• Given that fact, since Troy being alive seems so impossible (the only noticeable damage being a change in eye color and some janky face prosthetics), it makes the absence of more prominent characters additionally insulting. Rachael didn't enjoy the episode overall, but enjoyed seeing Victor and Madison reunite. She has some issues over the possibility Madison and Alicia Clark reuniting. If Victor is specifically referencing the deaths of the aforementioned characters, it makes their roles in the series feel so meaningless: why would they choose a slow death over accepting help from Strand? We're not minimizing Strand's horrible nature throughout Season 7, only the other characters succumbing in such a nonsensical manner.

  • Turning our attention to actual filmcraft, Danay Garcia's directing and Colman's acting were fine, but the issue lies with the script and overall writing. Dave questions whether the showrunners knew how many episodes they were going to receive and had to drastically compress their vision, which could explain a lot of things (much like the final season of The Walking Dead). Many of us feel as though the last season was haphazardly cobbled together and AMC/showrunners couldn't care less about how well it would be received. The difference in quality definitely shows when stacked against the two most recent introductory series premieres into The Walking Dead Universe. Dave is still looking forward, given the sneak-peeks into the next episode and the look-ahead teasers into the remaining episodes.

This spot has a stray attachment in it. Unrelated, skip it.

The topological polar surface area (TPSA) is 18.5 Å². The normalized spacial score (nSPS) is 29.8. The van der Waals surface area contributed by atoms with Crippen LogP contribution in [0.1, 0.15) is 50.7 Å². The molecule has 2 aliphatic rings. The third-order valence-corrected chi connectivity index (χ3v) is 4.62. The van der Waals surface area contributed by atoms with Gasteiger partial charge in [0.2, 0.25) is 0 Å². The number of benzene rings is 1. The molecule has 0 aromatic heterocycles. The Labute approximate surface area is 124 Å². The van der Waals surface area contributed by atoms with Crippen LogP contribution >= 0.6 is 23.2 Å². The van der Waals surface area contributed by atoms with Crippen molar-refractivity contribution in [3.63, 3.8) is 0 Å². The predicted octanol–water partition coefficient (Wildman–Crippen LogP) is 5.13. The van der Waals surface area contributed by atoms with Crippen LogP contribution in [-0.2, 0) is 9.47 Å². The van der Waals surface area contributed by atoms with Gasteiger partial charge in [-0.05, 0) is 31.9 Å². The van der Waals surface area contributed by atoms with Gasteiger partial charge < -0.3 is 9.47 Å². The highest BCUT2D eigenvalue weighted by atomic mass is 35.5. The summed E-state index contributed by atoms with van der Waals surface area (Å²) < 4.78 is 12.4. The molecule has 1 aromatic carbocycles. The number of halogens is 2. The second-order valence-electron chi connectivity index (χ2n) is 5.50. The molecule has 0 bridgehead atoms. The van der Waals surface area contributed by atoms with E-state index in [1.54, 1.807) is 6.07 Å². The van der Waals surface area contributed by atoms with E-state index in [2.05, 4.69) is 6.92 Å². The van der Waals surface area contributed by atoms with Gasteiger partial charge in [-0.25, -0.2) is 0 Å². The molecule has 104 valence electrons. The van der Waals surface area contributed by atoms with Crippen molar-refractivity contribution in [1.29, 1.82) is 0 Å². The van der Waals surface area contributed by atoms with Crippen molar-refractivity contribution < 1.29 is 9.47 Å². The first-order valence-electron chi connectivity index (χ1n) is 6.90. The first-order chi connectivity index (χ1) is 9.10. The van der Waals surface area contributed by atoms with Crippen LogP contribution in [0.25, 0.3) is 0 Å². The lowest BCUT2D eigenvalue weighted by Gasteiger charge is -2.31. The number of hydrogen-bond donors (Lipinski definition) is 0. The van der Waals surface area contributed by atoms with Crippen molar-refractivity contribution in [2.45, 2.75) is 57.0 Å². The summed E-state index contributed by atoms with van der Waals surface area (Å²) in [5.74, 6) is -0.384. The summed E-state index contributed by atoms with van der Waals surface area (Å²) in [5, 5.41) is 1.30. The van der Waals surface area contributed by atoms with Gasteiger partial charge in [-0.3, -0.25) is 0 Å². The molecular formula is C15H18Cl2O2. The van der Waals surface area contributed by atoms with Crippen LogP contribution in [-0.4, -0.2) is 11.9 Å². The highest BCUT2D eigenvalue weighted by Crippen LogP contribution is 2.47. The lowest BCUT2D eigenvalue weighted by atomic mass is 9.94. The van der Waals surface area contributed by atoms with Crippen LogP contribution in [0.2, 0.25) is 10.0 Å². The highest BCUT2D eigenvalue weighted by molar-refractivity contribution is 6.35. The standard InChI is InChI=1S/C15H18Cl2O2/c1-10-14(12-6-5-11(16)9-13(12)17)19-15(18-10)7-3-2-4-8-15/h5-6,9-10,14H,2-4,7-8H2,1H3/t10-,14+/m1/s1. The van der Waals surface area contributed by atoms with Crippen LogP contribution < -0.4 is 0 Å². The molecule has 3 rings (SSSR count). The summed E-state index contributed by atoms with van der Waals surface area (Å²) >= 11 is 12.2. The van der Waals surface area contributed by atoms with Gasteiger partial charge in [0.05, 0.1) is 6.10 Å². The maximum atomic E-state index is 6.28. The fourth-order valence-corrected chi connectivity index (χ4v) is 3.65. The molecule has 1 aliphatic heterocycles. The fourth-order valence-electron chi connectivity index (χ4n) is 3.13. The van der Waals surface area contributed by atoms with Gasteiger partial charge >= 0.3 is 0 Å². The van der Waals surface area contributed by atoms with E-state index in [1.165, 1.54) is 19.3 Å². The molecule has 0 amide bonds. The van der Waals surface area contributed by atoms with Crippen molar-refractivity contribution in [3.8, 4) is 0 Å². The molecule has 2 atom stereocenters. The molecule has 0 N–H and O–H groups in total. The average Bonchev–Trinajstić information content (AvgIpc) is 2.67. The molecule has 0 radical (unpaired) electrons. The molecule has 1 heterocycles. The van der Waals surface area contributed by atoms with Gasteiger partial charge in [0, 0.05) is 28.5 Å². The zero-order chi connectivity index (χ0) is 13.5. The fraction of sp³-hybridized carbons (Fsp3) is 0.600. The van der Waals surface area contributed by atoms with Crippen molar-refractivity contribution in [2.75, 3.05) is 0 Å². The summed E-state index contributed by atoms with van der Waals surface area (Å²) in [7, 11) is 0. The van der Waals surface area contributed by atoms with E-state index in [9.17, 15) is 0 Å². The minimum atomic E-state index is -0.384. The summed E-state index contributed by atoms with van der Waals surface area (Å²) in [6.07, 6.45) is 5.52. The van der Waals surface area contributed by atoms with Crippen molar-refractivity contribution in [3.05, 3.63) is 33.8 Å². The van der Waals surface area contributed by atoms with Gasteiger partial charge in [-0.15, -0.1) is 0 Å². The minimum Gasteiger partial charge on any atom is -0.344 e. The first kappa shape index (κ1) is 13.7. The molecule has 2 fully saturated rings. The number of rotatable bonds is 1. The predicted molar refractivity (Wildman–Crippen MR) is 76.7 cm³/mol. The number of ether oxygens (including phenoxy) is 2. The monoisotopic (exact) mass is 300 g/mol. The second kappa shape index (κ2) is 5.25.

• We take a moment to discuss Madison and Strand's similarities. Though they are both characters who have more than made questionable decisions, people often side with Madison and excuse her actions, even though she should be held accountable for them. Strand is compared to Carol Peletier due to their troubled past and manipulative behavior. Frank is seen as a better match for Strand than Cole was, whom we met in Season 4 (with a brief hello-goodbye in Season 6). Rachael, who is probably the most distrustful of Strand, felt that he was being genuine about putting his past (behavior) behind him and truly finding happiness, but Madison's arrival changed everything. The turmoil over seeing Madison is really centered on what to do about her: she threatens to take away his steps toward living a meaningful life.